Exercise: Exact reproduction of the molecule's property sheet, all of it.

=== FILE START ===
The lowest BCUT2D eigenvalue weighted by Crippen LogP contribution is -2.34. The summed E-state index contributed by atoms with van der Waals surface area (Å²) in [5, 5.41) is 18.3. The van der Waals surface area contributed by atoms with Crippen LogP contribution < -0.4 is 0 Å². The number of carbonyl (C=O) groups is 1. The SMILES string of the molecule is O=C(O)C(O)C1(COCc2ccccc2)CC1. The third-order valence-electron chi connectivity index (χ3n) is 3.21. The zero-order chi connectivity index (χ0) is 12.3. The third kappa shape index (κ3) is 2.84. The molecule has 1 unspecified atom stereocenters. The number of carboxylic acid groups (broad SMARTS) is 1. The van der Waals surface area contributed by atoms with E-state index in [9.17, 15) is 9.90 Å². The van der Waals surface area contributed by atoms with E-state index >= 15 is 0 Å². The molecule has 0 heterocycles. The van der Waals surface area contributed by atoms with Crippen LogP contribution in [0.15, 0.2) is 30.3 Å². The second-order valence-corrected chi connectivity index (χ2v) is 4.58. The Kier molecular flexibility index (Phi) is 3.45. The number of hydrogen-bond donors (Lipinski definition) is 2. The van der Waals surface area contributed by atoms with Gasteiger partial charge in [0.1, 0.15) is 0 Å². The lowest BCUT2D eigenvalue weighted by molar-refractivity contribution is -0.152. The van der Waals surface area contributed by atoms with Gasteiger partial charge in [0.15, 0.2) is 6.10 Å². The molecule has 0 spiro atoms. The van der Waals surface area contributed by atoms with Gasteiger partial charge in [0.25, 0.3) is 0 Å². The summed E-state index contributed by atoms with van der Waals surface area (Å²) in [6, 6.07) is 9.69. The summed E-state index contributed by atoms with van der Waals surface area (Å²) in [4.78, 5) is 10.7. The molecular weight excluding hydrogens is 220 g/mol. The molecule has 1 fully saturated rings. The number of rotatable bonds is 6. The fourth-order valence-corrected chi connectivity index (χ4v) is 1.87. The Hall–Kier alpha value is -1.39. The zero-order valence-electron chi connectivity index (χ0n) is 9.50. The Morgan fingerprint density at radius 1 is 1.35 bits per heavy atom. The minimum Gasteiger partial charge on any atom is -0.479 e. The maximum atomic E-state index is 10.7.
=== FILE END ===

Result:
The lowest BCUT2D eigenvalue weighted by Crippen LogP contribution is -2.34. The summed E-state index contributed by atoms with van der Waals surface area (Å²) in [5, 5.41) is 18.3. The van der Waals surface area contributed by atoms with Crippen LogP contribution < -0.4 is 0 Å². The number of carbonyl (C=O) groups is 1. The SMILES string of the molecule is O=C(O)C(O)C1(COCc2ccccc2)CC1. The third-order valence-electron chi connectivity index (χ3n) is 3.21. The zero-order chi connectivity index (χ0) is 12.3. The third kappa shape index (κ3) is 2.84. The molecule has 1 unspecified atom stereocenters. The number of carboxylic acid groups (broad SMARTS) is 1. The van der Waals surface area contributed by atoms with E-state index in [9.17, 15) is 9.90 Å². The van der Waals surface area contributed by atoms with E-state index >= 15 is 0 Å². The molecule has 0 heterocycles. The van der Waals surface area contributed by atoms with Crippen LogP contribution in [0.15, 0.2) is 30.3 Å². The second-order valence-corrected chi connectivity index (χ2v) is 4.58. The Kier molecular flexibility index (Phi) is 3.45. The number of hydrogen-bond donors (Lipinski definition) is 2. The van der Waals surface area contributed by atoms with Gasteiger partial charge in [0.1, 0.15) is 0 Å². The lowest BCUT2D eigenvalue weighted by molar-refractivity contribution is -0.152. The van der Waals surface area contributed by atoms with Gasteiger partial charge in [0.15, 0.2) is 6.10 Å². The molecule has 0 spiro atoms. The van der Waals surface area contributed by atoms with Gasteiger partial charge in [0.25, 0.3) is 0 Å². The summed E-state index contributed by atoms with van der Waals surface area (Å²) in [6, 6.07) is 9.69. The summed E-state index contributed by atoms with van der Waals surface area (Å²) in [4.78, 5) is 10.7. The molecular weight excluding hydrogens is 220 g/mol. The molecule has 1 fully saturated rings. The number of rotatable bonds is 6. The fourth-order valence-corrected chi connectivity index (χ4v) is 1.87. The Hall–Kier alpha value is -1.39. The zero-order valence-electron chi connectivity index (χ0n) is 9.50. The Morgan fingerprint density at radius 1 is 1.35 bits per heavy atom. The minimum Gasteiger partial charge on any atom is -0.479 e. The maximum atomic E-state index is 10.7.